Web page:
by Eric Stashin (aka The Rotoprofessor)
After breaking out in 2013, with a line of .276 with 18 HR and 56 RBI over 491 PA, a lot was expected of Jason Castro in 2014. Always a player who hit the ball hard (25.2% line drive rate), there was a lot to like. Unfortunately we witnessed a regression across the board:
465 At Bats
.222 Batting Average (103 Hits)
14 Home Runs
1 Stolen Bases
.286 On Base Percentage
.366 Slugging Percentage
.294 Batting Average on Balls in Play
The first thing to note is his big drop in average. His strikeout number wasn’t great in 2013 (26.5%), but it jumped to 29.5% last season. In fact he didn’t have a month below 27% all season, and hasn’t since June 2013. In other words, expecting a major change is a mistake.
When you couple the strikeouts with a decline in line drive rate, 19.6% in 2014, and the pitiful average is not a surprise. He did show signs of a better mark, as he was at 21.5% in the first half, but it’s hardly enough to make us think that he can maintain last year’s average. Remember he benefited from a .351 BABIP in 2013, a number difficult for any catcher to maintain.
His drop in power wasn’t a big one, as it was more due to a decline in HR/FB (16.5% to 12.4%) than anything. His average distance on non-groundballs was actually similar:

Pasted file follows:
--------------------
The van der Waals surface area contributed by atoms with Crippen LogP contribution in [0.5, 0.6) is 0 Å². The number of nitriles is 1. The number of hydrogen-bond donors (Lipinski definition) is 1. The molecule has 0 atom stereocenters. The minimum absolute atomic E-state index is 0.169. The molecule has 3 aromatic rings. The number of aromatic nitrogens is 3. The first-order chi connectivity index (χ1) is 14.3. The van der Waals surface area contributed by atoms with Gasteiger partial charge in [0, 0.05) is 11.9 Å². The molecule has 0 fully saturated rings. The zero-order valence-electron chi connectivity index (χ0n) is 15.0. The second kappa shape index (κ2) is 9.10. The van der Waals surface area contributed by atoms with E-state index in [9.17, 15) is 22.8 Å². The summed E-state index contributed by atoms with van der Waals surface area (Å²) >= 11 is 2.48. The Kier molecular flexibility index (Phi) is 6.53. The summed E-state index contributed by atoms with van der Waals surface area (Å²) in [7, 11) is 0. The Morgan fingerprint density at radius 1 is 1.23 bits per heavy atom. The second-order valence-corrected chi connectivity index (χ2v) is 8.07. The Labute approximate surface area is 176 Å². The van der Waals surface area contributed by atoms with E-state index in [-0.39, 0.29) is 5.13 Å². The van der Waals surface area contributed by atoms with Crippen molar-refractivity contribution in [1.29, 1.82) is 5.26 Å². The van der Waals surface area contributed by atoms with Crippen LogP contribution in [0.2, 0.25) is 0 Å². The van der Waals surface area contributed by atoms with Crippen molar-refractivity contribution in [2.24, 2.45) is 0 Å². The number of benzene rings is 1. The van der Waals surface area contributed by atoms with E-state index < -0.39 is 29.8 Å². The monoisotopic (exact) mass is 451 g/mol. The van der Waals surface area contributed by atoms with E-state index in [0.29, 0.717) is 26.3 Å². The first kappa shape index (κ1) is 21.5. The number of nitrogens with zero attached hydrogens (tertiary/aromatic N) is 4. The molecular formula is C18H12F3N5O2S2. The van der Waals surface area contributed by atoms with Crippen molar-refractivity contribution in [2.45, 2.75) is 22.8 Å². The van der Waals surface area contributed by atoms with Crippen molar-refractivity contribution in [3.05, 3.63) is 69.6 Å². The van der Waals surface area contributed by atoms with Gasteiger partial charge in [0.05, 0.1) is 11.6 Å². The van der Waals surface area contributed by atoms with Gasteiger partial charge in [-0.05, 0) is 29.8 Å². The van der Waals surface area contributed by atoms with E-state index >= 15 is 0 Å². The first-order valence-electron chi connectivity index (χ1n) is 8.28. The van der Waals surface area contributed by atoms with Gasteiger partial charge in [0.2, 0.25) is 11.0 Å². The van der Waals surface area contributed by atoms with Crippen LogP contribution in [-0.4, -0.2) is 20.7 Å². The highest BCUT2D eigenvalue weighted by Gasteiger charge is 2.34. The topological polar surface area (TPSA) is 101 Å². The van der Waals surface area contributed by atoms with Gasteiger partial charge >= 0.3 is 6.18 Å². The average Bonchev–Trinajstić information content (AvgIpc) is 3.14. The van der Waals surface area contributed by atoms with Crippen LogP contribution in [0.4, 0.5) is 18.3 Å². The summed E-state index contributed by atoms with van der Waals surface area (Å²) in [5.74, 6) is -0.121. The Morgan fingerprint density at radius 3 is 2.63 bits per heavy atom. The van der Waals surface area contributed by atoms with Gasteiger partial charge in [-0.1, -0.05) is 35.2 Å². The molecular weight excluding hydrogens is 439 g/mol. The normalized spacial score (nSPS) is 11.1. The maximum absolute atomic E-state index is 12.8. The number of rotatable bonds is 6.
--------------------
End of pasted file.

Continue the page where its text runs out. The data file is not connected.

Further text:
- 2013 – 270.495
- 2014 – 268.788
In other words, if he were to stay healthy (never a guarantee with him), a rebound could be in order. Does that mean 30 HR? Not likely, but 20+ is realistic.
Of course, you also have to wonder if his playing time could regress due to his struggles (Carlos Corporan and Max Stassi are alternatives). You also have to wonder if his time in the middle of the order has come and gone.
Remember, in 2013 he was a middle of the order bat as the team had few alternatives. With an influx of young talent, he easily can be slid down in the order. As it is he spent 146 AB hitting fifth or sixth in 2014, compared to 31 AB lower than fourth in 2013.
So, when you put it all together you are likely looking at a catcher with some pop, but a .250ish hitter (at best) who could struggle to amass counting stats. We may want to consider him a bounce back candidate, but I wouldn’t. He’s better suited as a second catcher in most formats.
Sources – Fangraphs, Baseball Heat Maps, CBS Sports